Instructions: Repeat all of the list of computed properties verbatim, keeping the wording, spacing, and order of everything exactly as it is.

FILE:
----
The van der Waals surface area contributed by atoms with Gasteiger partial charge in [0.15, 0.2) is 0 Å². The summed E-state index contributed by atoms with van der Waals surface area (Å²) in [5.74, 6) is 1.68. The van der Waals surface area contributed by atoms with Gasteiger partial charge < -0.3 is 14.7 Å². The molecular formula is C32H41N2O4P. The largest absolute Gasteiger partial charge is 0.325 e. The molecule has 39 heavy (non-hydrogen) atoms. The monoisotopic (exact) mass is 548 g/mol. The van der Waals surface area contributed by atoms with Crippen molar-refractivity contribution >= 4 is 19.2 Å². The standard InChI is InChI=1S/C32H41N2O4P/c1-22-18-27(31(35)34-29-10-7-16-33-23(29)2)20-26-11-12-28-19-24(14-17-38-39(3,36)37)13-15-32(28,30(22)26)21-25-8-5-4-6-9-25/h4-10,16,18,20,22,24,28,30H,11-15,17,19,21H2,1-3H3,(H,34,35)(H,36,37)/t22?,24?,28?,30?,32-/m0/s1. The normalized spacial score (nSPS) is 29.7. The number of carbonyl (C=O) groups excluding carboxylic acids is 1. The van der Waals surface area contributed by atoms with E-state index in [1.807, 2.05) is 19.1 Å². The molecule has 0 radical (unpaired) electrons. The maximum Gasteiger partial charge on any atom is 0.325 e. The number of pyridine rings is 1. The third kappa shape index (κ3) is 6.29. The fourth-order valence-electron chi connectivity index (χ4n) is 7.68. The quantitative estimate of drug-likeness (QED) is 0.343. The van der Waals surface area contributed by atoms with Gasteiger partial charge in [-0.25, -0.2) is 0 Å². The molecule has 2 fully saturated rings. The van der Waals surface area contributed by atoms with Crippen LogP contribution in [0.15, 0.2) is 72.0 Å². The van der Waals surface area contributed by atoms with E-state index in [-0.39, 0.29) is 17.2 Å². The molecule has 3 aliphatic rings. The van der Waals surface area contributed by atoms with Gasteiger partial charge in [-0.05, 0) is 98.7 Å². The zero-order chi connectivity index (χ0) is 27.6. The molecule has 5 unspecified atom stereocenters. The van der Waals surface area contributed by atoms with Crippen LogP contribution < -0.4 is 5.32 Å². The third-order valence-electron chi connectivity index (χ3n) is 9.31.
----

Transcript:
The van der Waals surface area contributed by atoms with Gasteiger partial charge in [0.15, 0.2) is 0 Å². The summed E-state index contributed by atoms with van der Waals surface area (Å²) in [5.74, 6) is 1.68. The van der Waals surface area contributed by atoms with Gasteiger partial charge < -0.3 is 14.7 Å². The molecular formula is C32H41N2O4P. The largest absolute Gasteiger partial charge is 0.325 e. The molecule has 39 heavy (non-hydrogen) atoms. The monoisotopic (exact) mass is 548 g/mol. The van der Waals surface area contributed by atoms with Crippen molar-refractivity contribution >= 4 is 19.2 Å². The standard InChI is InChI=1S/C32H41N2O4P/c1-22-18-27(31(35)34-29-10-7-16-33-23(29)2)20-26-11-12-28-19-24(14-17-38-39(3,36)37)13-15-32(28,30(22)26)21-25-8-5-4-6-9-25/h4-10,16,18,20,22,24,28,30H,11-15,17,19,21H2,1-3H3,(H,34,35)(H,36,37)/t22?,24?,28?,30?,32-/m0/s1. The normalized spacial score (nSPS) is 29.7. The number of carbonyl (C=O) groups excluding carboxylic acids is 1. The van der Waals surface area contributed by atoms with E-state index in [1.807, 2.05) is 19.1 Å². The molecule has 0 radical (unpaired) electrons. The maximum Gasteiger partial charge on any atom is 0.325 e. The number of pyridine rings is 1. The third kappa shape index (κ3) is 6.29. The fourth-order valence-electron chi connectivity index (χ4n) is 7.68. The quantitative estimate of drug-likeness (QED) is 0.343. The van der Waals surface area contributed by atoms with Gasteiger partial charge in [-0.25, -0.2) is 0 Å². The molecule has 2 fully saturated rings. The van der Waals surface area contributed by atoms with Crippen LogP contribution in [0.15, 0.2) is 72.0 Å². The van der Waals surface area contributed by atoms with E-state index in [-0.39, 0.29) is 17.2 Å². The molecule has 3 aliphatic rings. The van der Waals surface area contributed by atoms with Gasteiger partial charge in [-0.05, 0) is 98.7 Å². The zero-order chi connectivity index (χ0) is 27.6. The molecule has 5 unspecified atom stereocenters. The van der Waals surface area contributed by atoms with Crippen LogP contribution < -0.4 is 5.32 Å². The third-order valence-electron chi connectivity index (χ3n) is 9.31.